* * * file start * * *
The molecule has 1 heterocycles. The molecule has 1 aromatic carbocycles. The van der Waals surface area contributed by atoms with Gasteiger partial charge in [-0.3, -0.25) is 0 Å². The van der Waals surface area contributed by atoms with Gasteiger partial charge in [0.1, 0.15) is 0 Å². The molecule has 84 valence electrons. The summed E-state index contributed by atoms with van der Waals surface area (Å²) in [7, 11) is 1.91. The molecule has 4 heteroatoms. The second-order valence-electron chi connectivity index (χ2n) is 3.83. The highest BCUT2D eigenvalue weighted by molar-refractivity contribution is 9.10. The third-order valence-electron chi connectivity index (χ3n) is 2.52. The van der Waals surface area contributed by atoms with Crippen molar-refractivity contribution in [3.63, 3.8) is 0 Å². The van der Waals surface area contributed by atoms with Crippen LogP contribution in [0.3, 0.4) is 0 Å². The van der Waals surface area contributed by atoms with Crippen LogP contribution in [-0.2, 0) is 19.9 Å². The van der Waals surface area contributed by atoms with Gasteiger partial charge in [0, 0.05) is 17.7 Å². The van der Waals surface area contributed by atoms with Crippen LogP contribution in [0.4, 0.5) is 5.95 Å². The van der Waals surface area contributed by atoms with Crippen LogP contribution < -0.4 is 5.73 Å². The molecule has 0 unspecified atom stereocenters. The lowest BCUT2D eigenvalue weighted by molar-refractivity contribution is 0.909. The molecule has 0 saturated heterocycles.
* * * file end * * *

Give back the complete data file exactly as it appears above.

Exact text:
The molecule has 1 heterocycles. The molecule has 1 aromatic carbocycles. The van der Waals surface area contributed by atoms with Gasteiger partial charge in [-0.3, -0.25) is 0 Å². The van der Waals surface area contributed by atoms with Gasteiger partial charge in [0.1, 0.15) is 0 Å². The molecule has 84 valence electrons. The summed E-state index contributed by atoms with van der Waals surface area (Å²) in [7, 11) is 1.91. The molecule has 4 heteroatoms. The second-order valence-electron chi connectivity index (χ2n) is 3.83. The highest BCUT2D eigenvalue weighted by molar-refractivity contribution is 9.10. The third-order valence-electron chi connectivity index (χ3n) is 2.52. The van der Waals surface area contributed by atoms with Crippen molar-refractivity contribution in [3.63, 3.8) is 0 Å². The van der Waals surface area contributed by atoms with Crippen LogP contribution in [0.3, 0.4) is 0 Å². The van der Waals surface area contributed by atoms with Crippen LogP contribution in [-0.2, 0) is 19.9 Å². The van der Waals surface area contributed by atoms with Gasteiger partial charge in [0, 0.05) is 17.7 Å². The van der Waals surface area contributed by atoms with Crippen LogP contribution in [0.4, 0.5) is 5.95 Å². The van der Waals surface area contributed by atoms with Crippen LogP contribution < -0.4 is 5.73 Å². The molecule has 0 unspecified atom stereocenters. The lowest BCUT2D eigenvalue weighted by molar-refractivity contribution is 0.909. The molecule has 0 saturated heterocycles.